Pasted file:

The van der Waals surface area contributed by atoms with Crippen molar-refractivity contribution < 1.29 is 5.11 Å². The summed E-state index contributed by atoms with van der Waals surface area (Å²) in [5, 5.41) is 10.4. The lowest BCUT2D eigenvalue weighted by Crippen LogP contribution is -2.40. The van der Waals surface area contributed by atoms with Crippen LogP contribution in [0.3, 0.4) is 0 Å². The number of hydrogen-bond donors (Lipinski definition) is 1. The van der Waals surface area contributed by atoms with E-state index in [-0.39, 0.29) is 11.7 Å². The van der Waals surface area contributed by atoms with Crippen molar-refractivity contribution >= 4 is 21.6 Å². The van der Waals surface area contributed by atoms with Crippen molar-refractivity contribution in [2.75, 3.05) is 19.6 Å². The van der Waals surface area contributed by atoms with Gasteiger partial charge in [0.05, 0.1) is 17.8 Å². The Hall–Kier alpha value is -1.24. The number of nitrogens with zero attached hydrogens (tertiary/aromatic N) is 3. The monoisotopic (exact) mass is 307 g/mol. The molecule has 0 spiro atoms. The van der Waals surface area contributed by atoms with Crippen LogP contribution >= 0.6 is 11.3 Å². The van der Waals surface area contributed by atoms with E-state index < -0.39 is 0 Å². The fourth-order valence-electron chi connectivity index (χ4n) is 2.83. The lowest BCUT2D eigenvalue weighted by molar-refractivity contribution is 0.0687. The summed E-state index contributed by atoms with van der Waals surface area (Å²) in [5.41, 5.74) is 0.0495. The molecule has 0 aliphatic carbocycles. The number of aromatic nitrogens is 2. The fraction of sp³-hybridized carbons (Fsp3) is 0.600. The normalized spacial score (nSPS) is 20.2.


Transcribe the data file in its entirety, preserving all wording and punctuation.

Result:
The van der Waals surface area contributed by atoms with Crippen molar-refractivity contribution < 1.29 is 5.11 Å². The summed E-state index contributed by atoms with van der Waals surface area (Å²) in [5, 5.41) is 10.4. The lowest BCUT2D eigenvalue weighted by Crippen LogP contribution is -2.40. The van der Waals surface area contributed by atoms with Crippen LogP contribution in [0.3, 0.4) is 0 Å². The number of hydrogen-bond donors (Lipinski definition) is 1. The van der Waals surface area contributed by atoms with E-state index in [-0.39, 0.29) is 11.7 Å². The van der Waals surface area contributed by atoms with Crippen molar-refractivity contribution >= 4 is 21.6 Å². The van der Waals surface area contributed by atoms with Crippen molar-refractivity contribution in [2.75, 3.05) is 19.6 Å². The van der Waals surface area contributed by atoms with Gasteiger partial charge in [0.05, 0.1) is 17.8 Å². The Hall–Kier alpha value is -1.24. The number of nitrogens with zero attached hydrogens (tertiary/aromatic N) is 3. The monoisotopic (exact) mass is 307 g/mol. The molecule has 0 spiro atoms. The van der Waals surface area contributed by atoms with Crippen LogP contribution >= 0.6 is 11.3 Å². The van der Waals surface area contributed by atoms with E-state index < -0.39 is 0 Å². The fourth-order valence-electron chi connectivity index (χ4n) is 2.83. The lowest BCUT2D eigenvalue weighted by molar-refractivity contribution is 0.0687. The summed E-state index contributed by atoms with van der Waals surface area (Å²) in [5.41, 5.74) is 0.0495. The molecule has 0 aliphatic carbocycles. The number of aromatic nitrogens is 2. The fraction of sp³-hybridized carbons (Fsp3) is 0.600. The normalized spacial score (nSPS) is 20.2.